Chinese espionage in the US is so widespread that the FBI is launching an average of two counterintelligence investigations a day to counter the attack, FBI Director Christopher Wray said in an interview.
Wray has become the US government’s most outspoken critic of Chinese government espionage. In an exclusive NBC News interview, he said the enormity of China’s efforts to steal American technology shocked him when he became FBI director in 2017.
“This one blew me away. And I’m not the kind of guy who easily uses words like ‘blown away,’ he said.
Wray said the FBI opens a new China-related counterintelligence investigation on average every 12 hours, and that there are currently more than 2,000 such cases pending.
“There is no country that poses a broader, greater threat to our innovation, our ideas and our economic security than China,” he said.
In a speech Monday at the Reagan Library in California, Wray warned that China’s economic espionage has reached a new level, “brutal, more damaging than ever before.”
The Chinese government has repeatedly urged not to steal US business secrets. But the FBI has accused Chinese spies of attacking a wide variety of American innovations, including Covid vaccines, computer chips, nuclear power plants, wind turbines and smartphones.
Last November, a Chinese intelligence officer, Xu Yanjun, was convicted of stealing closely guarded technology developed by GE Aviation to make fan blades for jet engines from composite materials. Investigators said he helped hackers in China gain access to company computers and tried to persuade a GE engineer to travel to China.
GE alerted the FBI and the engineer was given amended documents to make the plan come true so investigators could launch a criminal case. He faces a maximum prison sentence of 15 years.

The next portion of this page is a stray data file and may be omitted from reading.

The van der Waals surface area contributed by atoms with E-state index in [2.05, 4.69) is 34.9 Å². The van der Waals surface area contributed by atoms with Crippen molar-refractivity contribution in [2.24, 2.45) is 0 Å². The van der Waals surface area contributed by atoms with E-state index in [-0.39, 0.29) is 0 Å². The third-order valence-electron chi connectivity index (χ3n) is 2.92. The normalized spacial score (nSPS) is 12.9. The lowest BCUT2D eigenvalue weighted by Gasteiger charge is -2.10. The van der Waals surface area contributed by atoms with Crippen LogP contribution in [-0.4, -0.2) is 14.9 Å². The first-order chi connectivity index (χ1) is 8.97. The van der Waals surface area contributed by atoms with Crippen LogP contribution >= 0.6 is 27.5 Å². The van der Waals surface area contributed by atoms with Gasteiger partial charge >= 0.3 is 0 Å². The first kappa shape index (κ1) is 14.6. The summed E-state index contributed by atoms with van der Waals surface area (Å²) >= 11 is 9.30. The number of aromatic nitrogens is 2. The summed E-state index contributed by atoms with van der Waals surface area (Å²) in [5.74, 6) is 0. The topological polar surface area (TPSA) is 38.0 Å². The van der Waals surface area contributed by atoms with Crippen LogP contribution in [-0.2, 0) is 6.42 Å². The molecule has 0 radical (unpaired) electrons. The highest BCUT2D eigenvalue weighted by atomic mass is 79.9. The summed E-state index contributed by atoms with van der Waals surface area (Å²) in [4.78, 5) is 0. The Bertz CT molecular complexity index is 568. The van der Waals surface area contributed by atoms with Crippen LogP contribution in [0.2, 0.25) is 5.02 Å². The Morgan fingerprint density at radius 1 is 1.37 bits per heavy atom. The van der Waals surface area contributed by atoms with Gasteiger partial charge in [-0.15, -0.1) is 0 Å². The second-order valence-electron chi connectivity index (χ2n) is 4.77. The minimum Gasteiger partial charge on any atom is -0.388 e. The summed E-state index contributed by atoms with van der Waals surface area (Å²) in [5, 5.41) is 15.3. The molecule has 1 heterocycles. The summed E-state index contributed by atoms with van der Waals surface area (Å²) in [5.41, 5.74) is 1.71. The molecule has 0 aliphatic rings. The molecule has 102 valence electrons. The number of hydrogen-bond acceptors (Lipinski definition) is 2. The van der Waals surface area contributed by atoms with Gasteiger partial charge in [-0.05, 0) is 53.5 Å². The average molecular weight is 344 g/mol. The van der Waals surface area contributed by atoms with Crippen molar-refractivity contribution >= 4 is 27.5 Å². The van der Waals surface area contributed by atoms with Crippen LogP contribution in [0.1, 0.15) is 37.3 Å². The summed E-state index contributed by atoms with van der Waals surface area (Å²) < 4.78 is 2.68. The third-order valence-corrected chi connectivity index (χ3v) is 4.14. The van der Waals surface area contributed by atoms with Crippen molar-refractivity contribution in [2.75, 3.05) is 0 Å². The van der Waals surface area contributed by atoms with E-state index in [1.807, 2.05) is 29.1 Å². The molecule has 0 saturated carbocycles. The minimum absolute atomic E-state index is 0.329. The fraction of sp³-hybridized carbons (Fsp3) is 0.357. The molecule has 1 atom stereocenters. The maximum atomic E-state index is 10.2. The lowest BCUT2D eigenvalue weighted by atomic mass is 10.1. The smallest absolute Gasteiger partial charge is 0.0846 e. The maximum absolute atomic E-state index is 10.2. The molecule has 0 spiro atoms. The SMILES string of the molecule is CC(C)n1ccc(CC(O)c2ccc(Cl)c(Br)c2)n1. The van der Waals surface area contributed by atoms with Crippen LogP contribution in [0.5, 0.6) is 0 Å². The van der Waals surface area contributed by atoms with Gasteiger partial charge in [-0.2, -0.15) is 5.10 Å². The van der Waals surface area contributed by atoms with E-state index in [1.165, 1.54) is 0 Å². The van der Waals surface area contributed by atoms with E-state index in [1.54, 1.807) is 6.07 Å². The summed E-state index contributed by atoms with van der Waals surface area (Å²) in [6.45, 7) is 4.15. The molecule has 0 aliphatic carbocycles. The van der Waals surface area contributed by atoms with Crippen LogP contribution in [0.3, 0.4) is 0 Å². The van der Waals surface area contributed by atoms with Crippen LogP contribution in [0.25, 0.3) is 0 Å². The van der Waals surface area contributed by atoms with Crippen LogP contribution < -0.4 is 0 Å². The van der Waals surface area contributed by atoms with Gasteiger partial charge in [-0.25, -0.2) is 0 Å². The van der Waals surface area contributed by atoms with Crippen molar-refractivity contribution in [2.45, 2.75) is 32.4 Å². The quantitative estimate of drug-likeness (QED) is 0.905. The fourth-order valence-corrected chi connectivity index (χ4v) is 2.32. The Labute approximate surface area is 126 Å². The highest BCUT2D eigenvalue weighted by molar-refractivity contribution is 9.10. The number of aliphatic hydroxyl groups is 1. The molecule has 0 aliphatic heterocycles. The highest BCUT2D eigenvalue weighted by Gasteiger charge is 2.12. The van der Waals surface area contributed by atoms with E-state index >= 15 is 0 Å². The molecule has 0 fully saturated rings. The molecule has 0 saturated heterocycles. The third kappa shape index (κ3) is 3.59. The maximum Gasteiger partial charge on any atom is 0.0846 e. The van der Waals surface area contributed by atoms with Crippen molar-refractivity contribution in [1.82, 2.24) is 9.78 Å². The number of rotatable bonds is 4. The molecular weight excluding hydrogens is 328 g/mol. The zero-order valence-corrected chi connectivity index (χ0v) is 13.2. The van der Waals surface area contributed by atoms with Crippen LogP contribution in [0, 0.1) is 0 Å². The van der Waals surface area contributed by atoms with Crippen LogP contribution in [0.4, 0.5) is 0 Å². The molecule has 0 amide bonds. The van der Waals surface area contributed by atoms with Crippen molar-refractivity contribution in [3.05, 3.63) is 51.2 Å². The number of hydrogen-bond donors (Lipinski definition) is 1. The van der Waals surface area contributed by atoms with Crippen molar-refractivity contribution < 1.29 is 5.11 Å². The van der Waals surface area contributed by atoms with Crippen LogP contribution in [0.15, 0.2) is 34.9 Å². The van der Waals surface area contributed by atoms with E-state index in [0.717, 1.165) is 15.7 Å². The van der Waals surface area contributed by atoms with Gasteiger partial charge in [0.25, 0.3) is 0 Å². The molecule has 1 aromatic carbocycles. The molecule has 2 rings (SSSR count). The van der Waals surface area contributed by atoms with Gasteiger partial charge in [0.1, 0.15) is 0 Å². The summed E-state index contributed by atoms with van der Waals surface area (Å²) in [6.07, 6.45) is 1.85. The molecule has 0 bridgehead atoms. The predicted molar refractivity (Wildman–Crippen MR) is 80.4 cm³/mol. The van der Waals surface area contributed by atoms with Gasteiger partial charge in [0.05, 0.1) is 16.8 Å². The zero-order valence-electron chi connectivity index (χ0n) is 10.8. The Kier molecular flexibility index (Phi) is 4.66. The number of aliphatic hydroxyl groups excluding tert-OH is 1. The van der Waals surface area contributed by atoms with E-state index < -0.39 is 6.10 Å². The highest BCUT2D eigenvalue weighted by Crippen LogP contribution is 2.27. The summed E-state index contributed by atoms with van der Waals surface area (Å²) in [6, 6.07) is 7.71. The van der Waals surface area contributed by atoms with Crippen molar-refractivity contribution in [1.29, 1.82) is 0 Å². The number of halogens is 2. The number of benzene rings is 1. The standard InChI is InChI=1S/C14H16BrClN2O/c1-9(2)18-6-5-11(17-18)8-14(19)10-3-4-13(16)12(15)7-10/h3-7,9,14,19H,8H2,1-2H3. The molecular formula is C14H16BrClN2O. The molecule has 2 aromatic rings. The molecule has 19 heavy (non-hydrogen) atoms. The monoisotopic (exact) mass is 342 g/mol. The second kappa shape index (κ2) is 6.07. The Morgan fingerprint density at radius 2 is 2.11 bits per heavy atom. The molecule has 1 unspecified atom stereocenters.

Sometimes a company’s technology is stolen by placing spies in the company, the FBI said. In other cases, however, the theft is committed remotely through computer break-ins. And when it comes to that method, Wray said, China has no equal.
“The scale of their hacking program and the amount of personal and business data their hackers have stolen is greater than in any other country combined,” he said in the interview.
Wray has long accused China of using pressure tactics to block criticism from dissidents and members of the immigrant community in the United States, which he says amounts to Chinese officials exporting their oppressive tactics.
“China may be the first country to combine such authoritarian ambition with cutting edge technical capabilities. It’s like East Germany’s surveillance nightmare combined with Silicon Valley technology,” Wray said.
Wray cited the example of Zhihao Kong, who was a graduate student at Purdue University in Indiana in 2020, when he publicly praised the student protesters who were murdered in Tiananmen Square in 1989. After that, Kong said the Chinese Ministry of State Security visited his parents in China to warn them about his activism.
Wray stressed that the source of the problems is China’s leaders, not citizens.
“I’m not talking about the Chinese people, not about people of Chinese descent or descent,” he said. “What we’re talking about here is the Chinese government and the Chinese Communist Party.”
Some Asian-American groups have accused the Justice Department and the FBI of being over the top, especially with a Trump-era national security program, the China Initiative, designed to tackle Chinese economic espionage in universities and research institutions. The groups say federal agents too often go after academic researchers for paperwork violations that have no effect on national security.
Last month, the Justice Department dropped the case against Gang Chen, a professor of mechanical engineering at MIT, after the federal government determined he was not required to declare Chinese ties when submitting grant proposals, such as being a consultant. from the Chinese Scholarship Council and a review expert for China’s National Natural Science Foundation.
While FBI officials acknowledged some missteps, the agency’s focus is on attempts to steal from US companies, not academia.
“We do not conduct research based on race, ethnicity or constitutionally protected activities,” Wray said. “In fact, in many cases, Chinese Americans are some of the people most victims of the Chinese government tactics we describe.”
While other countries, including North Korea, Russia and Iran, have carried out persistent attacks on US computer networks, Wray said China is in a league of its own.
“There is simply no other country that poses a greater threat to our ideas, innovation and economic security than China.”